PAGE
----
I didn’t know much about Strathcona Provincial Park before we decided to visit, but after a google search I quickly arrived at the conclusion that Landslide Lake is one of the most popular hikes in the park. Vancouver Island isn’t really known for its mountains. Even though I know the island has mountains, it’s always the coastal hikes that come to mind when I think of the island, so I was keen to do Landslide Lake and explore some of the more mountainous regions.

We spent the first night car camping and got up early to hit the Landslide Lake trail. It’s right off the highway on the way to Gold River. It was a weekday in mid September, so there were a lot more cars in the parking lot than we were expecting. It seemed several large groups had camped up there overnight, but most of them were exiting the trail as we were hiking in.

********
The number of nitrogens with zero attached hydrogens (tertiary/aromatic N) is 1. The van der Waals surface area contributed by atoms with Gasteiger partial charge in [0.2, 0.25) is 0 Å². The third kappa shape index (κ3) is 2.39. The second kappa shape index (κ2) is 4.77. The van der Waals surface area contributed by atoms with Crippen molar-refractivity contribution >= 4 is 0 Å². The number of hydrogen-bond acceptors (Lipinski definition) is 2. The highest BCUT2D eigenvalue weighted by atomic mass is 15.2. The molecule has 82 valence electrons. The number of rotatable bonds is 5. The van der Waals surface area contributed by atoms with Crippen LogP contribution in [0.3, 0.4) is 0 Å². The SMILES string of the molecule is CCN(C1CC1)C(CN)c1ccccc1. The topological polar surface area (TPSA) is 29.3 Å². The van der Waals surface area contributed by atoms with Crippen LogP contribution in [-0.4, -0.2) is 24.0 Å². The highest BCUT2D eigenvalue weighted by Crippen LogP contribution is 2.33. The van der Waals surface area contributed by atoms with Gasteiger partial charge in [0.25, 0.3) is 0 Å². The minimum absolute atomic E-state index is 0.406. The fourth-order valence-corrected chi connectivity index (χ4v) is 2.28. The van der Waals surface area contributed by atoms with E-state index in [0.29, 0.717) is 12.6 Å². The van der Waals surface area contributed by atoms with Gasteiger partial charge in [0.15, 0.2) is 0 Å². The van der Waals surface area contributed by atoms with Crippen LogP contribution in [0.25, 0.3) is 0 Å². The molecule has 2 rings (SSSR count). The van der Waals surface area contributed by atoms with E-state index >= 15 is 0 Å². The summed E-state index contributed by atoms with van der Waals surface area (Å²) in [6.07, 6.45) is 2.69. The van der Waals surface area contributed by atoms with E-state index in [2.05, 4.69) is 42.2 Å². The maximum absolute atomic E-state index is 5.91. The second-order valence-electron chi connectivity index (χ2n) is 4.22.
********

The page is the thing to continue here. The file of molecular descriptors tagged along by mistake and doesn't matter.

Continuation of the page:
It’s not a challenging trail. It starts with a short uphill climb before leveling out along Elk River. It is mostly uphill, with some slightly technical sections, but overall not a difficult trail. It just feels long. It’s around 7km to the first campsite at Butterwort Flats, which is located next to the river but primarily in the trees, then it’s another 3km to Upper Gravel Bar Campsite, which is where we were planning to stay. It took us around 3 hours at a pretty brisk pace to reach the campsite.